“There’s no place like home.”
That saying, made famous by ”The Wizard of Oz,” reminds us just how nice and convenient it is to do many things at home, and receiving medical care is no exception. Studies have shown that patients recovering from illness or surgery at home heal faster than those in a hospital.
Over the last decade, advancements in technology have created new treatments that can be administered safely in the patient’s home. Donna Turlington, director of clinical operations for Liberty HomeCare & Hospice Services, offers an overview of five treatments that can now be performed outside of a hospital or doctor’s office:
1. Telemonitoring. Within the last decade, more homes have been equipped with monitoring devices that transmit a patient’s vital sign statistics – including heart rate, blood pressure, respirations, weight and oxygen in the blood stream – via phone line. Acceptable parameters for the patient’s vital signs are set, and if the device indicates that the vital signs are outside those parameters, the patient receives a visit from a home health nurse.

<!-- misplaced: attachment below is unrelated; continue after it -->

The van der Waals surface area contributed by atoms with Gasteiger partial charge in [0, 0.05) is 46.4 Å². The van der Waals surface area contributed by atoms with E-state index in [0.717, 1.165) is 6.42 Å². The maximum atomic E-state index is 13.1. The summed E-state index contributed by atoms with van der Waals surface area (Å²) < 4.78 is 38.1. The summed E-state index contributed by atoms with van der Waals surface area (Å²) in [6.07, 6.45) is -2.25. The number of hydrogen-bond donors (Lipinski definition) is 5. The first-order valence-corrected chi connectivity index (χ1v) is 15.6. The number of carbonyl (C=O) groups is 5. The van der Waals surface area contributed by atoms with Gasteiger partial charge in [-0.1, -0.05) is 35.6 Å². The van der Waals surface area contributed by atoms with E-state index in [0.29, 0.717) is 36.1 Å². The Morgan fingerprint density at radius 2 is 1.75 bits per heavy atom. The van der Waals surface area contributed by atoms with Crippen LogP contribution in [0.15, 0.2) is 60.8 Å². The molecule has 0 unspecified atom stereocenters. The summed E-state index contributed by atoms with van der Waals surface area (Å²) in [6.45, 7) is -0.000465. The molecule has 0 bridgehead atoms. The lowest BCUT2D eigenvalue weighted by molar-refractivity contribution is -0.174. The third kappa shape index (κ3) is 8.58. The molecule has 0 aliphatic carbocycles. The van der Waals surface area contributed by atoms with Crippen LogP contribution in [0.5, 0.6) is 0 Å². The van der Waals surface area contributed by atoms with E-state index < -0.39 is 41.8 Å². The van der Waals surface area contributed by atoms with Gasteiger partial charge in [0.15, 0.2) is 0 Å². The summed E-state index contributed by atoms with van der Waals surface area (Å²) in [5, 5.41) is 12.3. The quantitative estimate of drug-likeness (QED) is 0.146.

2. Anodyne therapy. Anodyne therapy is used to supplement physical therapy for patients with debilitating pain from diabetic neuropathy. Wraps are placed around patients’ lower legs that emit small infrared rays of light to relieve pain and promote circulation.
3. PT/INR home testing. Prothrombin times are monitored frequently in patients taking oral anticoagulants such as Coumadin(R) (warfarin) to determine the safest dose and to minimize risk for complications. These patients are accustomed to having blood drawn and sent to a lab for results. Now portable coagulometers (INR monitors) such as the InRatio(R) monitor easily determine INR levels in the home. This allows home health nurses to use a small device much like a glucose monitor for diabetes to obtain results in seconds.
4. Chest catheters. In years past, people suffering pleural effusion (accumulation of fluid) would have needed long hospital stays or placement in a long-term care facility. Medical advancements now allow home health nurses to treat patients with PleurX(R) pleural catheters (chest tubes) in the comfort of their own homes.
5. Intravenous home medication therapy. Certain intravenous treatments that would have once required lengthy hospital stays can now be administered in the home. Medication and infusion pumps can be delivered to the home, and a registered nurse can teach a caregiver how to assist in giving those infusions.
Turlington also notes that several other treatments have seen advancements, including wound vacuums, speech therapy, physical therapy, occupational therapy and hyperalimentation therapy for those who cannot eat solid foods.